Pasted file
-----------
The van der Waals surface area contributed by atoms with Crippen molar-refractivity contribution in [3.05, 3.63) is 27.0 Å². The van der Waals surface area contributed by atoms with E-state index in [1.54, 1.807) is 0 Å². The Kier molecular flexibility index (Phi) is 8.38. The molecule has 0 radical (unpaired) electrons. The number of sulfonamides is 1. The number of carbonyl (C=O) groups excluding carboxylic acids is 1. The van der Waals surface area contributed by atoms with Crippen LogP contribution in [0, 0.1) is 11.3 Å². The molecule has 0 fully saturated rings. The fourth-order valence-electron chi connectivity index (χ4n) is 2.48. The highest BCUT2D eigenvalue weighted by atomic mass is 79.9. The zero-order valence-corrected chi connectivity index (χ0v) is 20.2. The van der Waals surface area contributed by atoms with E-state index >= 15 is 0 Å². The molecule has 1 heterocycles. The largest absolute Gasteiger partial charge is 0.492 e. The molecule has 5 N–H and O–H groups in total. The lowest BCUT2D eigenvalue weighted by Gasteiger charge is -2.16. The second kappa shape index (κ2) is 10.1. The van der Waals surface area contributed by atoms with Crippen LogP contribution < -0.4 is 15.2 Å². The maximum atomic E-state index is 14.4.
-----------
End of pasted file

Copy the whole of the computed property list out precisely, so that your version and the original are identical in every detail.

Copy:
The van der Waals surface area contributed by atoms with Crippen molar-refractivity contribution in [3.05, 3.63) is 27.0 Å². The van der Waals surface area contributed by atoms with E-state index in [1.54, 1.807) is 0 Å². The Kier molecular flexibility index (Phi) is 8.38. The molecule has 0 radical (unpaired) electrons. The number of sulfonamides is 1. The number of carbonyl (C=O) groups excluding carboxylic acids is 1. The van der Waals surface area contributed by atoms with Crippen LogP contribution in [0, 0.1) is 11.3 Å². The molecule has 0 fully saturated rings. The fourth-order valence-electron chi connectivity index (χ4n) is 2.48. The highest BCUT2D eigenvalue weighted by atomic mass is 79.9. The zero-order valence-corrected chi connectivity index (χ0v) is 20.2. The van der Waals surface area contributed by atoms with E-state index >= 15 is 0 Å². The molecule has 1 heterocycles. The largest absolute Gasteiger partial charge is 0.492 e. The molecule has 5 N–H and O–H groups in total. The lowest BCUT2D eigenvalue weighted by Gasteiger charge is -2.16. The second kappa shape index (κ2) is 10.1. The van der Waals surface area contributed by atoms with Crippen LogP contribution < -0.4 is 15.2 Å². The maximum atomic E-state index is 14.4.